See a doctor if dengue symptoms start. Take stress and engage in physical activities when sick.
While sleeping, use mosquito nets on the mattresses. Allow water to stagnate in open areas and the surrounding area.

Dengue is not a fatal condition if caught and treated early. By following precautions, we can avoid its serious repercussions.

Dengue Care at Medicover Hospitals

We have the best team of general physicians and specialists at Medicover who treat Dengue fever precisely. Our highly trained physicians use the most up-to-date diagnostic techniques and procedures to run tests, diagnose, and treat dengue in adults and infants. Our experts work closely with the patients to monitor their health and treatment progress to achieve a faster and more sustained recovery.


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Frequently Asked Questions

1. What is Dengue?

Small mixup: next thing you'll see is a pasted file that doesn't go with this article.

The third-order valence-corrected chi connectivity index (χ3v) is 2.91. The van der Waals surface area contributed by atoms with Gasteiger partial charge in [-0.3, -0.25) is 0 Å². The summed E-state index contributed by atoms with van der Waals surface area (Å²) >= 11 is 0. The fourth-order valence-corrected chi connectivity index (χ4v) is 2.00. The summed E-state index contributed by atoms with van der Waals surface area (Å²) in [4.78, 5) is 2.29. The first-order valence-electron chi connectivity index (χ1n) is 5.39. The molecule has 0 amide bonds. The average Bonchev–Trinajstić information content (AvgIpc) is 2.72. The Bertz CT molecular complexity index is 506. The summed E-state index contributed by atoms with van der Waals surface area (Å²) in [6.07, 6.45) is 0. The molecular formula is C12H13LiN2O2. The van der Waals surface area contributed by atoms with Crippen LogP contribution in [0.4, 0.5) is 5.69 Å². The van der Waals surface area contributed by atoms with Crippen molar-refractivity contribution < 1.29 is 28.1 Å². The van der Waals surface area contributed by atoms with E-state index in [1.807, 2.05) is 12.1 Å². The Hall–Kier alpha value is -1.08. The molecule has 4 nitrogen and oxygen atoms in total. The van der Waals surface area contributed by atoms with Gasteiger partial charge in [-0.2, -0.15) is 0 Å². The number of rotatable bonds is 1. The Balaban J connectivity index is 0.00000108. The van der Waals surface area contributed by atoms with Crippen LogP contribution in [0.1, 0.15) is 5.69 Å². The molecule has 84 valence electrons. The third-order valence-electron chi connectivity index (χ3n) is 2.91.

Dengue fever is a viral ailment spread mainly by the Aedes mosquito. It can cause flu-like symptoms and lead to a severe illness called Dengue Hemorrhagic Fever (DHF) or Dengue Shock Syndrome (DSS).

2. How is Dengue transmitted?

Dengue is a disease that is spread to humans when they are bitten by female Aedes mosquitoes that are infected. Mosquitoes, primarily Aedes aegypti. Mosquitoes are most active during the daytime, particularly. in the early morning and late afternoon.

3. What are the common symptoms of Dengue?

Common symptoms include:

4. Is Dengue a life-threatening disease?

While most cases of Dengue result in mild to moderate illness, severe forms of Dengue, such as DHF and DSS, can be life-threatening. Timely medical intervention is crucial in such cases.

5. Is there a specific treatment for Dengue?

Dengue fever does not have a specific antiviral treatment. Patients are advised to rest, stay hydrated, and take pain relievers (such as acetaminophen) to reduce fever and pain. Avoiding non-steroidal anti-inflammatory drugs (NSAIDs) like ibuprofen is essential, as they can worsen bleeding.